Chemical Stability

The major pathways of chemical degradation are, among others, hydrolysis and oxidation as shown in Table 2. An unfolded polypeptide chain in a protein is more prone to chemical degradation than the native and folded protein (46). These chemical degradation reactions may be modifications involving changes in the covalent bonds, for example, deamidation, oxidation, or disulfide bond shuffling (47), and the reactions are usually irreversible (28). The breaking of peptide bonds is referred to as proteolysis and can often

Table 4 Sequences of Amino Acids, Which are Susceptible to Chemical Degradation and Formulation Strategies to Prevent Degradation (29,30,40,62)

Amino acid sequence

Mechanism of degradation Formulation strategy cys-cys lys, -thr glu, asp asp-pro, asp-tyr asn, gin trp, met, cys, tyr, his met trp cys, ser, thr, phe, and lys s-s reduction

Copper-induced cleavage

Deamidation

Hydrolysis

Hydrolysis

Oxidation

Oxidation

Photodegradation

Elimination

Addition of surfactant, polyalcohols and other excipients Chelating agents pH 3-5 pH > 7

Protect from oxygen Protect from light Acidic pH

lead to extensive configurational changes (23,28). In Table 4, the amino acids and amino acid sequences that are especially prone to chemical alterations or to cause physical alterations are listed. In addition, the formulation strategy to prevent degradation is included.

Hydrolysis most frequently occurs in the side chains of Asn, Gin, and the peptide bond at the C-terminal side of Asp and Pro. Hydrolysis involves the reaction of water and can lead to deamidation. The pH has a huge influence on the deamidation rates, since the rate is much slower at acidic pH than at neutral or alkaline pH (30). Deamidation does not always have an effect on the biological activity of the protein but it may affect, for instance, the clearance rate and thereby also the efficacy of the protein (30,62). Oxidation is one of the most common degradation pathways of proteins. The amino acids most likely to be influenced are those with sulphur (Cys and Met) and those with aromatic rings (His, Tyr, and Trp). The underlying mechanism involves oxygen and reactive oxygen species, which react with the protein or peptide. The reaction occurs with or without catalysts such as metal ions and it is pH dependent (30). The reaction is also catalyzed by light and is then referred to as photodegradation or photooxidation. The amino acids that primarily undergo photooxidation are Trp, Tyr, Phe, and Cys (63).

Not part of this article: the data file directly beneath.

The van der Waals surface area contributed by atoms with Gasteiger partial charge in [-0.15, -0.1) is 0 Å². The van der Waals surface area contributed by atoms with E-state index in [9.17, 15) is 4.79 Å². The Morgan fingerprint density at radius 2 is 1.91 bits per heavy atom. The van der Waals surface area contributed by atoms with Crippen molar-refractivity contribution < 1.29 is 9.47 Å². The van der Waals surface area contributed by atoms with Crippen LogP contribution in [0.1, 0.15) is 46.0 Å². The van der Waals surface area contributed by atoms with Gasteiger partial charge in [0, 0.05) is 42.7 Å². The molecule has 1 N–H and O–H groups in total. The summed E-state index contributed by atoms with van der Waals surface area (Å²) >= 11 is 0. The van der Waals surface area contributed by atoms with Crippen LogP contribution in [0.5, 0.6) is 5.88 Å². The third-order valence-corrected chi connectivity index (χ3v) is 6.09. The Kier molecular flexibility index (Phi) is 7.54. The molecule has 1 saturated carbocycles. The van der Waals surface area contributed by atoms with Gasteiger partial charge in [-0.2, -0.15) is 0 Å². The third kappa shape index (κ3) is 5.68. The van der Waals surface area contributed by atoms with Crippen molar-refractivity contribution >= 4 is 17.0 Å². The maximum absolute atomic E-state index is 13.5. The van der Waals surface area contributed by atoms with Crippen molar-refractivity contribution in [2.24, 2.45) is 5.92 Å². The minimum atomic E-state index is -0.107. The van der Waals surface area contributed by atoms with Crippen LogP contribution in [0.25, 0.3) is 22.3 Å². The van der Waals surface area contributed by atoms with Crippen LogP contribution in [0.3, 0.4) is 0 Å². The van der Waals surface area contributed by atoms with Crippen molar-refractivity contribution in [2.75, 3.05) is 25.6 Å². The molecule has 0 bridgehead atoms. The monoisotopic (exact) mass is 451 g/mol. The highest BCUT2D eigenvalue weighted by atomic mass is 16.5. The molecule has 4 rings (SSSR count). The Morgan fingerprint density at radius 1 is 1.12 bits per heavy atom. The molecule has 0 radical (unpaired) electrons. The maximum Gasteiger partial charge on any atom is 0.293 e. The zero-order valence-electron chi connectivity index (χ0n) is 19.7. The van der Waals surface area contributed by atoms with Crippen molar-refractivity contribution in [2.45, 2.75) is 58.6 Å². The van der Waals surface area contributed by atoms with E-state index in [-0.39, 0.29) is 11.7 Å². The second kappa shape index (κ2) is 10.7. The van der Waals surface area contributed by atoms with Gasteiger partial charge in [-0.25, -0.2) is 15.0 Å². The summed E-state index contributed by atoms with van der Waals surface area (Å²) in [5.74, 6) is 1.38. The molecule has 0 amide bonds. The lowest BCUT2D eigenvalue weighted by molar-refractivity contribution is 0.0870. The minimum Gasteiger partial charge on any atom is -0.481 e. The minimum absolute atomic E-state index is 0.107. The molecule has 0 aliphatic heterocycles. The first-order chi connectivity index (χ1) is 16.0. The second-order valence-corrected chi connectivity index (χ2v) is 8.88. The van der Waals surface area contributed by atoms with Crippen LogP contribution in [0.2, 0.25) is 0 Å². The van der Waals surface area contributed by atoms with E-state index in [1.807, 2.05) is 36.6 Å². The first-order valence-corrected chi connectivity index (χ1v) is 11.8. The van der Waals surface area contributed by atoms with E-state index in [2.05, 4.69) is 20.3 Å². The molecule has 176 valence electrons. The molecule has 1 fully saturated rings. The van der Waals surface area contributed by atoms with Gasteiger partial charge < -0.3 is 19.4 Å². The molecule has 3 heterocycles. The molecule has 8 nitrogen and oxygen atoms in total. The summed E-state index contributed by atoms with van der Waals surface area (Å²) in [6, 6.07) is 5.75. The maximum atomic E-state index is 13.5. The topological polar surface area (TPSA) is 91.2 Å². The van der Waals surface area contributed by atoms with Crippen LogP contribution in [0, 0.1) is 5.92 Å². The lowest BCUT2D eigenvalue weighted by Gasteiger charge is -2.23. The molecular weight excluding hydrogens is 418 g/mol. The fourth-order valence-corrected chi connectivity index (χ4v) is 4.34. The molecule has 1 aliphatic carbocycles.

Other chemical degradation pathways include ^-elimination, which can lead to racemization and disulphide exchange reactions. The amino acids that may undergo P-elimination include Cys, Ser, Thr, Phe, and Lys (40) and occur especially at alkaline pH (64). The reduction and oxidation of the disulphide bonds are often accompanied by a considerable change in the protein conformation (23,33). An example is the secondary structure of insulin that is disrupted or completely lost when the disulphide bonds are broken (23). The disulphide bond disruption or interchange can also result in an altered three-dimensional structure and therefore a possible loss of activity (40) or aggregation (29). For further details, the reader is directed to the following reviews and book chapters (30,40,62,65).

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